How are animal bites characterized?

Updated: Sep 18, 2018
  • Author: Alisha Perkins Garth, MD; Chief Editor: Joe Alcock, MD, MS  more...
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Answer

Dog bites typically cause a crushing-type wound because of their rounded teeth and strong jaws. An adult dog can exert 200 pounds per square inch (psi) of pressure, with some large dogs able to exert 450 psi. [4] Such extreme pressure may damage deeper structures such as bones, vessels, tendons, muscle, and nerves.

A bite from a dog is shown below.

Animal bites. Wounds to the left arm and hip infli Animal bites. Wounds to the left arm and hip inflicted during a dog attack.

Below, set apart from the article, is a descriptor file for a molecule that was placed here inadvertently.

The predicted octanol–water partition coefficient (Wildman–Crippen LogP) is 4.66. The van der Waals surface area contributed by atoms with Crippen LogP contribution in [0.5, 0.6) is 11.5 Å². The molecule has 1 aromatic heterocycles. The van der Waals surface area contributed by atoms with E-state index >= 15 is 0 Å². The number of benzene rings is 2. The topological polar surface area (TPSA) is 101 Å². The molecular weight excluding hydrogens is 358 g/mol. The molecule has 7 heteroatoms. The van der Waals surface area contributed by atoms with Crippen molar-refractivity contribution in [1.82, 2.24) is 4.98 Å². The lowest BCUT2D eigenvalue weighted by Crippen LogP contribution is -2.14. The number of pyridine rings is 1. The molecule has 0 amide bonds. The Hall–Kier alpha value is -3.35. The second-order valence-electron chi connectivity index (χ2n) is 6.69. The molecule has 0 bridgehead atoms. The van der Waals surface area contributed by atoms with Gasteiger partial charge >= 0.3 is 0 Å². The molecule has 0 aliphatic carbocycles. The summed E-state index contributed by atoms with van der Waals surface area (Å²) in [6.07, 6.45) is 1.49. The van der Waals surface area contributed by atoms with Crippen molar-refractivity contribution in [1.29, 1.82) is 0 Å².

The sharp pointed teeth of cats usually cause puncture wounds and lacerations that may inoculate bacteria into deep tissues. Infections caused by cat bites generally develop faster than those of dogs. [5, 6]

Limited literature is available on other mammalian bites. Domesticated ferrets are responsible for several documented cases of unprovoked attacks on young children and infants. The bites of foxes, raccoons, skunks, bats, dogs, and cats have been clearly linked to rabies exposure. Bites from monkeys, particularly macaques, are of concern because of the possibility of transmission of B virus, a herpes virus that causes fatal infection in humans. [7] Bites from large herbivores generally have a significant crush element because of the force involved.


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